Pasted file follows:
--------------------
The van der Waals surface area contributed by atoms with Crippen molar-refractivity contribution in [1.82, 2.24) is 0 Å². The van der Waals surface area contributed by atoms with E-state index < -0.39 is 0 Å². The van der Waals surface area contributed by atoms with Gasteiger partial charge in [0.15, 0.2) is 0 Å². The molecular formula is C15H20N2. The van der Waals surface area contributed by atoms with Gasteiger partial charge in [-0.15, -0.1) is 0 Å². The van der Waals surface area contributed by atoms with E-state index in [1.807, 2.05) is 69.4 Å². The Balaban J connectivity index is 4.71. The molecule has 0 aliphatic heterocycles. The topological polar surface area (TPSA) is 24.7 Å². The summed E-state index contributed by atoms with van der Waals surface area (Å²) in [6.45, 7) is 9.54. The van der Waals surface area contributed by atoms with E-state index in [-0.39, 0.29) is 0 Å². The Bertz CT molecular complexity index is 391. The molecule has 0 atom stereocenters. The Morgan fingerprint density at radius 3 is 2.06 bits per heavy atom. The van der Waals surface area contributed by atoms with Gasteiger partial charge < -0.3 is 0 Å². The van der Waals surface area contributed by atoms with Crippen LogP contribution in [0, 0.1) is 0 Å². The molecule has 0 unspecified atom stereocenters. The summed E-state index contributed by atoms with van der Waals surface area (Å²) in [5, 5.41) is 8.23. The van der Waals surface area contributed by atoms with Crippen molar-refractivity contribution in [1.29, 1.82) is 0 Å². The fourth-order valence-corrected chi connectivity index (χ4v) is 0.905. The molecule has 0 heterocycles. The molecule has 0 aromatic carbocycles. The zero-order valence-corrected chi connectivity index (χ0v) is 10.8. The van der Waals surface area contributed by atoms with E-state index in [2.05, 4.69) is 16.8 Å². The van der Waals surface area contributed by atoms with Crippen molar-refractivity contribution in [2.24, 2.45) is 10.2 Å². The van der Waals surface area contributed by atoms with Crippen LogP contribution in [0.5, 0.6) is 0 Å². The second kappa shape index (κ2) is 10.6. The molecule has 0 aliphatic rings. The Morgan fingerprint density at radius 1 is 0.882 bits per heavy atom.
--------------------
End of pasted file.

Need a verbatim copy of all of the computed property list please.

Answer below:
The van der Waals surface area contributed by atoms with Crippen molar-refractivity contribution in [1.82, 2.24) is 0 Å². The van der Waals surface area contributed by atoms with E-state index < -0.39 is 0 Å². The van der Waals surface area contributed by atoms with Gasteiger partial charge in [0.15, 0.2) is 0 Å². The molecular formula is C15H20N2. The van der Waals surface area contributed by atoms with Gasteiger partial charge in [-0.15, -0.1) is 0 Å². The van der Waals surface area contributed by atoms with E-state index in [1.807, 2.05) is 69.4 Å². The Balaban J connectivity index is 4.71. The molecule has 0 aliphatic heterocycles. The topological polar surface area (TPSA) is 24.7 Å². The summed E-state index contributed by atoms with van der Waals surface area (Å²) in [6.45, 7) is 9.54. The van der Waals surface area contributed by atoms with E-state index in [-0.39, 0.29) is 0 Å². The Bertz CT molecular complexity index is 391. The molecule has 0 atom stereocenters. The Morgan fingerprint density at radius 3 is 2.06 bits per heavy atom. The van der Waals surface area contributed by atoms with Gasteiger partial charge < -0.3 is 0 Å². The van der Waals surface area contributed by atoms with Crippen LogP contribution in [0, 0.1) is 0 Å². The molecule has 0 unspecified atom stereocenters. The summed E-state index contributed by atoms with van der Waals surface area (Å²) in [5, 5.41) is 8.23. The van der Waals surface area contributed by atoms with Crippen molar-refractivity contribution in [1.29, 1.82) is 0 Å². The fourth-order valence-corrected chi connectivity index (χ4v) is 0.905. The molecule has 0 heterocycles. The molecule has 0 aromatic carbocycles. The zero-order valence-corrected chi connectivity index (χ0v) is 10.8. The van der Waals surface area contributed by atoms with E-state index in [2.05, 4.69) is 16.8 Å². The van der Waals surface area contributed by atoms with Crippen molar-refractivity contribution in [2.24, 2.45) is 10.2 Å². The van der Waals surface area contributed by atoms with Crippen LogP contribution in [0.5, 0.6) is 0 Å². The second kappa shape index (κ2) is 10.6. The molecule has 0 aliphatic rings. The Morgan fingerprint density at radius 1 is 0.882 bits per heavy atom.